Insights on Healthy Aging

Insights on Healthy Aging
Researchers from Harvard University have uncovered a biological mechanism that affects aging greatly. Their study shows that caloric restriction and exercise delay some of the debilitating effects of aging by rejuvenating the connections between nerves and the muscles that they control.
 Joshua Sanes (right) and Jeff Lichtman, both professors of molecular and cellular biology at Harvard, have uncovered a mechanism by which exercise and calorie restriction work to improve healthy aging. (Credit: Rose Lincoln/Harvard Staff Photographer)
Joshua Sanes (right) and Jeff Lichtman, both professors of molecular and cellular biology at Harvard, have uncovered a mechanism by which exercise and calorie restriction work to improve healthy aging. (Credit: Rose Lincoln/Harvard Staff Photographer)

The research team was led by professors Joshua Sanes and Jeff Lichtman from the Center for Brain Science at Harvard. Their paper, published online in the journal Proceedings of the National Academy of Sciences, aims to explain previous findings, indicating that exercise and restricted-calorie diets help to stave off the mental and physical degeneration of aging.

The experiments were performed on genetically engineered laboratory mice. The design was to make the mice’s nerve cells glow in fluorescent colors, showing that some of the debilitation of aging is caused by the deterioration of connections that nerves make with the muscles they control. These structures are called neuromuscular junctions.

According to Sanes, these microscopic links are remarkably similar to the synapses that connect neurons to form information-processing circuits in the brain. Moreover, he says that in a healthy neuromuscular synapse, nerve endings and their receptors on muscle fibers are almost a perfect match, like two hands placed together. The paper explains that this lineup ensures maximum efficiency in transmitting the nerve’s signal from the brain to the muscle, which is what makes it contract during movement.

The neurological process aging people face is simple; the neuromuscular synapses deteriorate and nerves shrink, leading to failure to cover the muscle’s receptors completely. Sanes said the intersections between the nerves and muscles can go from a continuous network that looks like a pretzel to one that resembles a bunch of beads — broken into discontinuous individual lumps, interfering with transmission of nerve impulses to the muscles. This loss of activity can result in wasting and eventually even death of muscle fibers.

“With calorie restriction, we saw reversal of all of these things. With exercise, we saw a reversal of most, but not all,” said Sanes. In his work, he found that mice on a restricted-calorie diet largely avoid that age-related deterioration of their neuromuscular junctions, while those on a one-month exercise regimen when already elderly partially reverse the damage.

Although the experiments’ results are unambiguous, Sanes still cautions against drawing conclusions about the effectiveness of exercise versus calorie restriction in preventing or reversing synaptic damage. He notes that longer periods of exercise might have more profound effects, a possibility he and Lichtman are now testing.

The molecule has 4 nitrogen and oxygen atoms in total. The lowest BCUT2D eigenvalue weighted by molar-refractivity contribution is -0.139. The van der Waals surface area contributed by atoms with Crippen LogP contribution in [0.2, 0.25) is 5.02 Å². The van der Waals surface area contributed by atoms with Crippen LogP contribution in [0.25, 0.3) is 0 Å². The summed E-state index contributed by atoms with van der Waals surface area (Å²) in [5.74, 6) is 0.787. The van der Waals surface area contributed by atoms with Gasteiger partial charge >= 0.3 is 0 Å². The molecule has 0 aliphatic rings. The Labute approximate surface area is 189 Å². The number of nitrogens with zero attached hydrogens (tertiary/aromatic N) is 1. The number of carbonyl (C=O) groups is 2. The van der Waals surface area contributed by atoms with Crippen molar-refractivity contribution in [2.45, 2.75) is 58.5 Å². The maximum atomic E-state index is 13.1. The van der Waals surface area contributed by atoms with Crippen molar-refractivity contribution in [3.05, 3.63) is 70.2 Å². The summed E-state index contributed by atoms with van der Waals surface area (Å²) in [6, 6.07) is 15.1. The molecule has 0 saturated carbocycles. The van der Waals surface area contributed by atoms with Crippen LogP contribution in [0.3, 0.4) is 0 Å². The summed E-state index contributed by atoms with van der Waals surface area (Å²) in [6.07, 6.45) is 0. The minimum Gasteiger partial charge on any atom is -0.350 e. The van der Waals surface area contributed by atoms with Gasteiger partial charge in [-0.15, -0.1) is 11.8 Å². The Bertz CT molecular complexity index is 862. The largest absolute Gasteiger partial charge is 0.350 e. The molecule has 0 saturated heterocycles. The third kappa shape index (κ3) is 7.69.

When asked about the motivation behind this research, Sanes said: “There’ve been quite a few reports that caloric restriction and exercise delay cognitive decline, but people don’t know much about the cellular reasons behind them. These findings in neuromuscular synapses make us curious to know whether similar effects might occur in brain synapses.”

One of the benefits drawn from the study’s results is better understanding of neuromuscular junctions, which are responsible for gradual loss of muscle mass and strength (sarcopenia). Such loss is a common problem in the elderly, debilitating otherwise healthy individuals who can lose their balance and break a hip or other bones, leading to a cascade of physical ills. “The effects of exercise and caloric restriction on innervation may help explain their beneficial effects on sarcopenia,” said Sanes.

The five-year collaboration between Lichtman and Sanes led to this study, which was financed through grants from the National Institute on Aging, the National Institute of Neurological Disorders and Stroke, and the Ellison Medical Foundation. Although the images obtained are clear, both scientists claim their work was structural, not functional, and therefore their results cannot be applied immediately without further research. One of the major reasons for this belief is that they are yet to test how well the synapses worked.

“Caloric restriction and exercise have numerous, dramatic effects on our mental acuity and motor ability,” Sanes concludes. The research “gives us a hint that the way these extremely powerful lifestyle factors act is by attenuating or reversing the decline in our synapses,” he said.

TFOT also covered the key to living healthily ever after, discovered at the University of Southern California, a new method to decrease neuron loss rate in mice bearing Alzheimer’s disease and ALS analogues, developed by scientists from MIT and Harvard, and the benefits surfing the web has on the elderly, reported by UCLA researchers.

For more information about the latest insights on healthy aging, see Harvard’s official press release.

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About the author

Ehud Rattner

Ehud is a student for Communication & Journalism as well as Business Administration in the Hebrew University in Jerusalem. He has knowledge in computers' software and hardware and a keen interest in consumer electronics and innovative gadgets.

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